Foreign minister Peter Szijjarto – Photo: Facebook

Szijjarto: Europe, Africa want peace in Ukraine

Europe and Africa want peace in Ukraine and to avoid the war spiralling into a global crisis, Peter Szijjarto, the foreign minister, said on Thursday at a joint press conference with his Liberian counterpart.
13. April 2023 17:40

Szijjarto said the war in Ukraine confronted both countries with similar challenges, citing the blockage of supply chains and trade routes, skyrocketing prices and food shortages, leading to security problems, violence, and the spread of extremist ideologies and terrorism.

Europe and Africa should work for peace since both continents would pay the price of the war’s escalation, he added.

The minister said both countries were committed to peace as a sound basis for pragmatic cooperation.

Szijjarto announced that 25 Liberian students will have a chance to study in Hungary each year with a scholarship, noting that 549 applied for university courses this year, and a mixed economic committee will be established following interest in various Hungarian agricultural technologies shown in Liberia.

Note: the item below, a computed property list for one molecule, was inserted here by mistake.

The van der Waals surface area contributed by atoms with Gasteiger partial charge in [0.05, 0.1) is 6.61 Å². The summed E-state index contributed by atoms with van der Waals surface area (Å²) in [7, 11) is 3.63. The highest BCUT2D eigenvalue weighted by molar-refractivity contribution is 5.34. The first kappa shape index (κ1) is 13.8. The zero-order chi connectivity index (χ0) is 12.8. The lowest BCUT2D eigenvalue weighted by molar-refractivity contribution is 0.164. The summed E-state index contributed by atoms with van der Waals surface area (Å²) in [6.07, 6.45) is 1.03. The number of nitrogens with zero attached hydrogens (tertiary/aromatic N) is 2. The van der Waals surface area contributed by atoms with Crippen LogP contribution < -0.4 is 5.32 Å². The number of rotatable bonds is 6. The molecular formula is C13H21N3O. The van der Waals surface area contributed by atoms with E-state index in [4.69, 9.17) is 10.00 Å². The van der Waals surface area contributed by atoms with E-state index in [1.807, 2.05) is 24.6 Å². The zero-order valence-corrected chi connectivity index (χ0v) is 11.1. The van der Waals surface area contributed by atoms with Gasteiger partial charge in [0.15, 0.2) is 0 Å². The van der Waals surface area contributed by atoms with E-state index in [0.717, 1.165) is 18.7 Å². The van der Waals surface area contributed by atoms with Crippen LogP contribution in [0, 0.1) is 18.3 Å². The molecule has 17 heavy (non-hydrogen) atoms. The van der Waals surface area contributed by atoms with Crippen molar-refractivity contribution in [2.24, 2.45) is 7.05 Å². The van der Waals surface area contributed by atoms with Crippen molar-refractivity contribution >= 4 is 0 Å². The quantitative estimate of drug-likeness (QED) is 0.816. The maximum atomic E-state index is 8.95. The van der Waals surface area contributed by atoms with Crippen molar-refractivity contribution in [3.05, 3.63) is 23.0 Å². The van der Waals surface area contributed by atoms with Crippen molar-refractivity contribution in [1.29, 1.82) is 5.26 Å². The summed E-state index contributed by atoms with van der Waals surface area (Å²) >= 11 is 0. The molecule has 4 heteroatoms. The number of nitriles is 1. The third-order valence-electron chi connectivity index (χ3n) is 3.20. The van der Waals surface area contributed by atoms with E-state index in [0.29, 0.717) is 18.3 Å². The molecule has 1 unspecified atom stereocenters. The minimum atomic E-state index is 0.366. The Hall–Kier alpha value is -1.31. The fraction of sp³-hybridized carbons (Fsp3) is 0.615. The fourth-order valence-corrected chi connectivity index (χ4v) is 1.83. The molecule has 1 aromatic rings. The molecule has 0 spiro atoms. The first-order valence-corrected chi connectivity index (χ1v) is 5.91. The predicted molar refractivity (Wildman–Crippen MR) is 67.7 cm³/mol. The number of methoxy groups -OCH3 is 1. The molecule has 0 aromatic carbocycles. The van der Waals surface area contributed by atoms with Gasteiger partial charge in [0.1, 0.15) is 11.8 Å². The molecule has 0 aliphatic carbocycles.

He also called for an economic partnership agreement between the European Union and west Africa with a view to avoiding new waves of migration triggered by crises linked to war.

Meanwhile, responding to a question concerning yesterday’s press briefing by the US ambassador to Hungary, Szijjarto said Hungary and the US gauged the war differently given their relative proximities to it. Referring to a US funded billboard campaign mounted in Hungary, he said it was perplexing why the US felt it “necessary to put pressure” on Hungary to change instead of respecting its point of view.

“No amount of billboards, press briefings or dollars channelled to the opposition will divert the Hungarian government from its pro-peace stance…” he said.

Asked about a statement the Polish ambassador gave after Szijjarto visited Moscow this week, the minister said that Hungary and Poland were linked by “friendship and brotherhood”, and despite their different approaches to the war, the Poles could always count on the support of the Hungarians and vice versa. No amount of conflict could “break this brotherhood apart”, he added.

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